So why not use energy that is abundant, safe, and just as sustainable as solar power? …


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Farmers harvest lavender on the Sanicula farm in Gornja Mutnica, Serbia.

The endless fields of immortelle and lavender might conjure up images of the south of France, only it’s not in the Mediterranean, but in eastern Serbia. The picturesque sight is in the town of Gornja Mutnica, in the vicinity of Paracin, on about 315 hectares of land owned by the Serbian-Belgian company Sanicula. As well as lavender, other typical Mediterranean plants such as lemon balm, thyme and heather are organically grown. After the harvest season, these plants are distilled into essential oils which, due to their quality, are attractive for customers on the world market.

There are benefits for the local community too. The company employs about 200 families from nearby villages. Every morning, they start the day with a cup of coffee made by Novica Šutić, founder and owner of the company. …


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After serving in conflict for 17 years, Sathyandan was sent for rehabilitation to help him integrate back into civilian society. Two years later, he is now the owner of ‘Kani Product’, a company that sells fruit flavoured drinks.

At the entrance of Sathyandan’s house hangs a painting that depicts diversity and harmony among different ethnicities in Sri Lanka. Promoting reconciliation requires reintegrating ex-combatants into civilian life and this is essential for post-conflict recovery.

Sathyanadan and his four brothers were born in Paranthan, Kilinochchi. In 1988 his brothers had to fight in the conflict.

“During the Mullaitivu battle in 1996, I lost my right hand and two of my brothers died,” he says.

After serving in the conflict for 17 years, he was sent for rehabilitation to help him integrate back into civilian society. Two years later, he is now the owner of ‘Kani Product’, a company that sells fruit flavoured drinks. …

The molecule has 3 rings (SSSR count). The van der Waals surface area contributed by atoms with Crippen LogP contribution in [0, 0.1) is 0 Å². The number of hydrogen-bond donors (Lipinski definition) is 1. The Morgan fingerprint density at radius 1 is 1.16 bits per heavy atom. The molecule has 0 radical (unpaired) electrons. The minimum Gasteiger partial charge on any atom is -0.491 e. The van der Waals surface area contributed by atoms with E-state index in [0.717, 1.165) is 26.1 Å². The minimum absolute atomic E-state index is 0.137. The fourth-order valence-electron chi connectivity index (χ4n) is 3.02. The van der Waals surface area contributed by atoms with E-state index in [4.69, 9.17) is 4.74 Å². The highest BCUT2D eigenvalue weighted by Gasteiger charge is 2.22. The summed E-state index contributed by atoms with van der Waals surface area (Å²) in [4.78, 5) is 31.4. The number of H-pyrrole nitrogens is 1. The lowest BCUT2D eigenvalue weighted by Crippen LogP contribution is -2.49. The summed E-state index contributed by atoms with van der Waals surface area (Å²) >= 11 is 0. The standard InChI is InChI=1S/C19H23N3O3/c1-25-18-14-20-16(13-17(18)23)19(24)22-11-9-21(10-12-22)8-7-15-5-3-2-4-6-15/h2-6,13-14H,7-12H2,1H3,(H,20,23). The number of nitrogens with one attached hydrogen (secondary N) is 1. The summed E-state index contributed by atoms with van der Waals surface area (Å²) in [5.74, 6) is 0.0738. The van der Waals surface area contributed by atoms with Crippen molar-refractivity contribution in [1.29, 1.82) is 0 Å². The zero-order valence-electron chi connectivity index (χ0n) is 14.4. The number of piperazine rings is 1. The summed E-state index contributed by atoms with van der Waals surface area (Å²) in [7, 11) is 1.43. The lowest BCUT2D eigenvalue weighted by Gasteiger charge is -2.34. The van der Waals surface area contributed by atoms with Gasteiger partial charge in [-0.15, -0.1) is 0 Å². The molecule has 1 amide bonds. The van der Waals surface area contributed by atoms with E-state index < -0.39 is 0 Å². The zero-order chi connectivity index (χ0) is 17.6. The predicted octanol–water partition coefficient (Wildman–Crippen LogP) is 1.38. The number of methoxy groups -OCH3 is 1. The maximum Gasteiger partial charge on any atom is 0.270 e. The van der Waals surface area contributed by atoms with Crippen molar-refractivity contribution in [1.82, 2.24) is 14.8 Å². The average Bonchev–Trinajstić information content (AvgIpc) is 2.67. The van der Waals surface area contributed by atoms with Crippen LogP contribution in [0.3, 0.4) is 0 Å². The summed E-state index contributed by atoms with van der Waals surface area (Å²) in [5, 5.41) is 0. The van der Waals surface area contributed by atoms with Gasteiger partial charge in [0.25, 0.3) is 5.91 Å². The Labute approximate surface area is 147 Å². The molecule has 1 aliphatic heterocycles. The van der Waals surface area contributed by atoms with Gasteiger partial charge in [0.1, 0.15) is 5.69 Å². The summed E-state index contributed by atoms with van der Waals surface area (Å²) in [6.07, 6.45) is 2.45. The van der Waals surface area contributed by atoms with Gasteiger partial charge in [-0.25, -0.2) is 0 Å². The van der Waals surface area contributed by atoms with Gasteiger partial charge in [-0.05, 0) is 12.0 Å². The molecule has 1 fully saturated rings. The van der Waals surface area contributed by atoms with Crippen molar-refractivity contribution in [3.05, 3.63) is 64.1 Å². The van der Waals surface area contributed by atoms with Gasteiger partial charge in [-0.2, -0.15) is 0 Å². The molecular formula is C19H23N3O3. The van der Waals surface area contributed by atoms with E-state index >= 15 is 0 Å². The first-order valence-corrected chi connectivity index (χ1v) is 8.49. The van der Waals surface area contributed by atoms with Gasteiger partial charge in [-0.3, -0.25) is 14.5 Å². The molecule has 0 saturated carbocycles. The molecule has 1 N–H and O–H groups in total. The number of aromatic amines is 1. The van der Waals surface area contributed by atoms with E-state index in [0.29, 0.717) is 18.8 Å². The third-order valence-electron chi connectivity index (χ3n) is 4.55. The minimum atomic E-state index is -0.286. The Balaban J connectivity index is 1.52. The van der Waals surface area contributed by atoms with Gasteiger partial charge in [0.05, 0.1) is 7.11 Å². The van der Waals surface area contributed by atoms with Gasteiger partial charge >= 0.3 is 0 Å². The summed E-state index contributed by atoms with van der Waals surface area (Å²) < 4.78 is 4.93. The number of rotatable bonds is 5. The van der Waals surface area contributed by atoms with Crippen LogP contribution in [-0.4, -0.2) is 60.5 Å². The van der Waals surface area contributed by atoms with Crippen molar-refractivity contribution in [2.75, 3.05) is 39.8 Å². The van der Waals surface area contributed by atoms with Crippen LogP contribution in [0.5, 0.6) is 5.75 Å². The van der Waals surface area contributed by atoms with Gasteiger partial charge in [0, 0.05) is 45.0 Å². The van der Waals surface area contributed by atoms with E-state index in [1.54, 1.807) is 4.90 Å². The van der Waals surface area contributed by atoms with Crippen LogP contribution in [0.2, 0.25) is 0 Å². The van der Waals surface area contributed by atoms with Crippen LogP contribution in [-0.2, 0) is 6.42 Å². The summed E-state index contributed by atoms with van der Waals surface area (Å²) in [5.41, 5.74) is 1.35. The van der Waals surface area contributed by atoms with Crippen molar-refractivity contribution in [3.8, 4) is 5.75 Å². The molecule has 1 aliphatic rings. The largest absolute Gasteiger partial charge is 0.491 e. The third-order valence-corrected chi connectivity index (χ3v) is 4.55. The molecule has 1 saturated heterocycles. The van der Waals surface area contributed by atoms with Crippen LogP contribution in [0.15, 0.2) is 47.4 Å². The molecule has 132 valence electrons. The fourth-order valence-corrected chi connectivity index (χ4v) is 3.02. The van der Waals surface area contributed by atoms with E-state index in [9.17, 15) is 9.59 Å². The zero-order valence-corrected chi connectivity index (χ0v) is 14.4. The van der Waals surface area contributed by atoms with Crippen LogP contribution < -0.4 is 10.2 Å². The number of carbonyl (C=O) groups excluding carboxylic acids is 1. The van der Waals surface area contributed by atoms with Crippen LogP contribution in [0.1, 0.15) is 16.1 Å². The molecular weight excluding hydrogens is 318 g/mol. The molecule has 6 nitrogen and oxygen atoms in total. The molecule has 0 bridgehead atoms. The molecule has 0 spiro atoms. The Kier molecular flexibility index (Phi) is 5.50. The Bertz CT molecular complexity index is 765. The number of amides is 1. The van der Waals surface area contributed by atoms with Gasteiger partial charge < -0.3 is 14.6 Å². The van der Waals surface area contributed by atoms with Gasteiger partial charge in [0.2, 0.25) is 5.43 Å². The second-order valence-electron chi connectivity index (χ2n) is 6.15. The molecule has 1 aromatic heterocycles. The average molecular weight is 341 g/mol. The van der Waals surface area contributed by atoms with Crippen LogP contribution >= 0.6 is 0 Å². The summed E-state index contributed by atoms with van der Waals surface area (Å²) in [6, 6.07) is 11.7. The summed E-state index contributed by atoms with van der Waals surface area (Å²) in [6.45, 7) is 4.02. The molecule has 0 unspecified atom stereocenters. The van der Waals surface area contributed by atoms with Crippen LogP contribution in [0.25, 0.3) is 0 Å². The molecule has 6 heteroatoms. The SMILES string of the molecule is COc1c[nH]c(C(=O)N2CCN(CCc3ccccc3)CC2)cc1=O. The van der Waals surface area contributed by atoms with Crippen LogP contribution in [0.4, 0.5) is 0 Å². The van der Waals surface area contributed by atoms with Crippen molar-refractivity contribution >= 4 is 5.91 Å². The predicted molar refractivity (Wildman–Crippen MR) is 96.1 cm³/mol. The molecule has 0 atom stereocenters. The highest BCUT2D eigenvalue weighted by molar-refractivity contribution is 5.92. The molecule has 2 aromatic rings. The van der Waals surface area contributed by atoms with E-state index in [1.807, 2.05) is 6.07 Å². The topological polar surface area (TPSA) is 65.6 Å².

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Asunción park rangers have risen as the heroes, alongside fire fighters, in greening the city. Photo UNDP Paraguay/Francisco Troncoso

Paraguay is a country of friends. A common saying among citizens of this unique land, located in the heart of South America. In the evergreen city of Asunción, we have found this to be true in all areas of UNDP’s work. It is especially the case of the project “Asunción Green Gity of the Americas — Pathways to Sustainability”, led by Paraguay’s Ministry of Environment and Sustainable Development (MADES) and implemented by UNDP, with financing from the Global Environment Facility. …


At a time when businesses are seeing dark days due to the COVID-19 pandemic, a few organizations in Nepal have been helping women make steady incomes by producing masks.

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Bina Pariyar, 42 of Tarkeshore, Kathmandu, Nepal is one of the local artisans working for Hatemalo Women’s Group. She is among other local entreprenuers affected by the COVID pandemic but after her engagement with Hatemalo Women’s Group, she has been sewing local masks and earning Rs.1000(US $8.5) per day.

“Sewing is not just my passion, it is also my livelihood,” says Bina Pariyar of Tarkeshore, Balaju, Kathmandu. When the COVID-19 pandemic hit earlier this year, Bina’s source of income dried up. Desperate to make a living, she thought about taking up other jobs. But sewing was the only thing that Bina knew, and she tried to make the best of the opportunity that came her way. “Masks were being used widely, so my friends and I started to make masks on our own,” she says. …


Let’s ensure that #HalfTheWorld isn’t left behind by the COVID-19 and climate crises

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Clockwise from top left: UNDP Goodwill Ambassador, author and television host Padma Lakshmi; actor and environmentalist Ronen Rubinstein; and entrepreneur, advocate and model, Alexis Ren kick off the ‘World Is In Our Hands’ campaign. Photos: Justin Wu

UNDP is launching a global campaign to end poverty and raise awareness of the alarming rate at which COVID-19 and climate change are increasing inequalities around the world.

Among those hit hardest by both crises are the 4 billion people–fifty percent of the world’s population–who live in poverty and lack any social protections, such as unemployment benefits or healthcare. The World Bank estimates that up to 150 million people could be pushed into extreme poverty by 2021.

If we don’t address the COVID-19 and climate crises together, half of the world will be left behind. …

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UN Development Programme

Transforming our world #By2030. Visit us at www.undp.org